Tomorrow is officially the first day of the Carnaval festivities for 2014! This raucous festival runs for a week at the end of February. Here’s the rundown of all you need to know about this fab street party if you choose to celebrate in style on the beach in Sitges.
5) Costumes aren’t mandatory, but they do make the night a lot more fun!
People love getting all dressed up for Carnaval, from skimpy combinations of bikinis, feathers, and glitter to elaborate social and political jokes. There’s always the odd guy dressed as a banana or something bizarre as well. If you’re really struggling to find a costume, go to your local ‘chino‘ (Spain’s version of the 99¢ store with an uncomfortable name) and pick up a crazy wig and a colorful mask. Last year, we bought a pack of ten masks and made friends by handing them out.
Carnaval is the closest Spanish equivalent to American Halloween, so even though pretty Carnaval masks are obviously great fun to wear you really can dress up in whatever you want (unlike Halloween, where you’ll stick out for not wearing a scary costume). Have fun!
4) It’s cold!
OK, I know there are at least two people dressed in bikinis in the picture above, but with the parade dancing right along the beach in February, it gets very, very cold in Sitges. Once you’re dancing in the middle of a revelling crowd you won’t feel the chill so much, but I assume it’s not so much fun traipsing home in your teeny tiny glittery hotpants and matching bralet. In this case, I definitely do not speak from personal experience. I am such a baby about the cold that I may as well have gone as the Michelin man in a wig last year for all the layers I stuffed under my coat.
3) Bring snacks and supplies
A couple of sandwiches stuck in your bag can never hurt, especially as the night wears on. It’s a nightmare to buy anything to eat while simultaneously keeping your whole group of friends together in the middle of the party.
And by supplies I mean lots of lovely alcohol. Next!
2) Be prepared to wait a long, long time to board the train home.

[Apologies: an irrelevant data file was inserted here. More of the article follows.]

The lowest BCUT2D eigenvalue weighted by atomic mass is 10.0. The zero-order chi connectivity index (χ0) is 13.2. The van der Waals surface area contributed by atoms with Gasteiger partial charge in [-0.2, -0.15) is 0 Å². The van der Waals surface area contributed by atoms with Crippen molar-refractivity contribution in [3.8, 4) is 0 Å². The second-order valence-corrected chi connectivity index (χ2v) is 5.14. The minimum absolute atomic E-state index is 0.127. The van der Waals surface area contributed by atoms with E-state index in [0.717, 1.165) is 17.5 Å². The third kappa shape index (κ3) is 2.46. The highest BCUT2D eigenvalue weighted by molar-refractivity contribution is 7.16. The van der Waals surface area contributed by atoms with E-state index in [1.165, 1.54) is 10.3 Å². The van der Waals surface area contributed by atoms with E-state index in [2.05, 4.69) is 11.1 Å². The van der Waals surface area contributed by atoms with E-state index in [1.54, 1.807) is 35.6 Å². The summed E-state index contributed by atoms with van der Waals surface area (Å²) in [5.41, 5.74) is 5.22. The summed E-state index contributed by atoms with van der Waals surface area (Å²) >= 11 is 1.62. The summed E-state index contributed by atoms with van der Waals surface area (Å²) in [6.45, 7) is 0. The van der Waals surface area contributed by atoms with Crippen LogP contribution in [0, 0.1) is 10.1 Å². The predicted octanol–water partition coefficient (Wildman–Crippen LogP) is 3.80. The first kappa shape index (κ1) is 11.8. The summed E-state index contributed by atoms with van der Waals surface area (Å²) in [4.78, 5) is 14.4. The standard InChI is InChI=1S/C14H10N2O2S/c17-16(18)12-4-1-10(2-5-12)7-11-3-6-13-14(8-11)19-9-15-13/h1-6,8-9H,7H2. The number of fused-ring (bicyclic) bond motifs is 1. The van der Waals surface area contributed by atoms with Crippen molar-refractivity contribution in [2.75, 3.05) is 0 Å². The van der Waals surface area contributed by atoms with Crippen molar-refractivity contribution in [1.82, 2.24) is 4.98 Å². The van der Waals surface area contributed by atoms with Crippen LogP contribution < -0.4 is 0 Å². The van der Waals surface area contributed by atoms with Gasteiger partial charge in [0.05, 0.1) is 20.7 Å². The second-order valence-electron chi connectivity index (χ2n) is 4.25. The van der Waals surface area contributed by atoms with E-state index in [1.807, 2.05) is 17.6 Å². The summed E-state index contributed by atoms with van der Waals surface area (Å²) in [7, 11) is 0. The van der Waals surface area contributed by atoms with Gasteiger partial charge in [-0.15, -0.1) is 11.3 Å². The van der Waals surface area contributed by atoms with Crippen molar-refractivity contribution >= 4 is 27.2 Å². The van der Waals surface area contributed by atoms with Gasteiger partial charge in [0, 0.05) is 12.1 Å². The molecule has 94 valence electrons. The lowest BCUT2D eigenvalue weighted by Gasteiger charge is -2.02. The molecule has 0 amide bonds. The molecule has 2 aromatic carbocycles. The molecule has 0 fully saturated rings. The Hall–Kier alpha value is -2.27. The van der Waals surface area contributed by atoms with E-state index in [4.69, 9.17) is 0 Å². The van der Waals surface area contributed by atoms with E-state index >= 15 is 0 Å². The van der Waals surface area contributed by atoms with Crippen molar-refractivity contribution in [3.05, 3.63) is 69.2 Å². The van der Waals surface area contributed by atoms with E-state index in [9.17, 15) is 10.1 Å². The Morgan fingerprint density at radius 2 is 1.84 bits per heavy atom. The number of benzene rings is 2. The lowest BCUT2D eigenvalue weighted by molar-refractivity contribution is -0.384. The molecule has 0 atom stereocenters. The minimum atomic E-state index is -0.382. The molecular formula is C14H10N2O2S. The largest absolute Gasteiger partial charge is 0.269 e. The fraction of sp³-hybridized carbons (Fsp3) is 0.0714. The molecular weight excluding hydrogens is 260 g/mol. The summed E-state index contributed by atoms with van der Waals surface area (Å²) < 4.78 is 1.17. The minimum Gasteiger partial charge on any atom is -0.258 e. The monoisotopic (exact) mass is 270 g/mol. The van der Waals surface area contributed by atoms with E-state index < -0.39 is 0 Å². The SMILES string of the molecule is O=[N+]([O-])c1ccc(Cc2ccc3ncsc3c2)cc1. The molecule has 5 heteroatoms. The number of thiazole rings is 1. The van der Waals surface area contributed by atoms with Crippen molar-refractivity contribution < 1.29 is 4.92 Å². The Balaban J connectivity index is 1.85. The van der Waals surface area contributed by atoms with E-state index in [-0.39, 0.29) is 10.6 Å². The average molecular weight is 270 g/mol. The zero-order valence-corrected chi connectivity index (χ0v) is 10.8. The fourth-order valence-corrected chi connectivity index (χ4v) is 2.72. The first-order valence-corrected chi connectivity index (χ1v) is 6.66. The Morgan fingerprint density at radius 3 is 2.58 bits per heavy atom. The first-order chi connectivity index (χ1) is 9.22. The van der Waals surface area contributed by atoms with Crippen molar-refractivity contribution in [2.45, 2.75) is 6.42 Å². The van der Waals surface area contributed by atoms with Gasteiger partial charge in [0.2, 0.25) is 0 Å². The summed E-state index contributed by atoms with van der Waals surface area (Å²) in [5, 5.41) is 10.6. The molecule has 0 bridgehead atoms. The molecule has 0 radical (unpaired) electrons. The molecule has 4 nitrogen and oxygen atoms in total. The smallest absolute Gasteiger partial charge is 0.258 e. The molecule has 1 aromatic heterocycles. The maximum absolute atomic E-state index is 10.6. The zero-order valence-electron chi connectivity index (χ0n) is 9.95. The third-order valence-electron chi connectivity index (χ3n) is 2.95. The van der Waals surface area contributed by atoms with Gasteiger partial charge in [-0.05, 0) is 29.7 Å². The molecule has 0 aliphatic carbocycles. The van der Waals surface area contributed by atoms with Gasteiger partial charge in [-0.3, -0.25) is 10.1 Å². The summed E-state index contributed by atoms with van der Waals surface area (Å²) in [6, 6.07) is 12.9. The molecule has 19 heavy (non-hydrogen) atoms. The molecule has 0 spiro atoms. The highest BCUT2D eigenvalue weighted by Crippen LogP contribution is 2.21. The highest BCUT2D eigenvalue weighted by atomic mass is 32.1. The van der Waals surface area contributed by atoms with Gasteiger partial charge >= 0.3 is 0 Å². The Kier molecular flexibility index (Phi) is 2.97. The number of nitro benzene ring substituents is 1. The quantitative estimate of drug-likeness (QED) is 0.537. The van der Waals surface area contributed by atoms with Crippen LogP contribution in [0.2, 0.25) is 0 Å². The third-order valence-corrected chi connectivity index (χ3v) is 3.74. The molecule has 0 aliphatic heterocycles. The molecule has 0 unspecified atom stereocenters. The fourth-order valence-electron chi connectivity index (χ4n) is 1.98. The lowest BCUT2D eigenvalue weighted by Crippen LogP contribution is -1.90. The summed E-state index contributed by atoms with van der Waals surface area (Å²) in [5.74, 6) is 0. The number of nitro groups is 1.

Hint: this is where tips #3 and #4 will come in handy. You will want a sandwich and a coat at this point.
Last year my night came to an unexpected and unpleasant end (more on that later), and I grumpily stalked off to the train around the early hour of 3:30 a.m. More woe was coming my way when I discovered that I would have to wait in line with everyone else who wanted to go home early – which meant all the overly amorous couples. I was smushed amongst them for a very sulky 90 minutes before I could finally get on a train. In the immortal words of Liz Lemon, blergh!
The previous year I had a much better solution – I went to a bar with some friends and took shots until the crowds died down a bit.
Oh, and FYI, the train you want to catch is the R2 Barcelona-Sitges, which runs extra trips for the 1-5 of March. There are extra trips on the biggest days of the festival (Sunday, Monday, and Wednesday), with trains starting at 1:29 a.m. on some days. You can get the train at any one of the three big Barcelona stations (Estació de França, Passeig de Gràcia, or Sants). Just follow the people dressed in crazy outfits. But do double-check to make sure you haven’t accidentally followed a group of teenage goths.
Some of the trains’ only Barcelona stop may be Sants, at which point you’ll have to switch to the metro or NitBus (finding out I had to walk an hour home was the cherry on top of getting back to my flat last year).
1) Forget about the lists and party on the beach until dawn!
You can see a complete list of festivities at the official Sitges tourism site, including the sardine funeral complete with weeping widows to close the festival. There are events going on all day long in Sitges, but my favorite part is definitely the nighttime parties, when things really get going. Grab a group of friends and have a great night out celebrating the Spanish equivalent of Halloween. Only instead of a creepy haunted house, the fun takes place on a glam, glittery costume party on the beach. And of course, because we’re in Spain, it’ll go until the sun comes up. That’s a win-win in my book!
Bonus pro tip:
No matter how into the festivities you are, be careful about who you ask to take your picture. Last year, a drunk guy who was supposed to take our picture not only managed to drop and destroy the lens mechanism on my little camera, but he also got a selfie of himself in the process. At least ask someone you know so that if they break your camera, you know exactly who to shake down for money later.
Have you ever celebrated Carnaval? What are you dressing up as this year?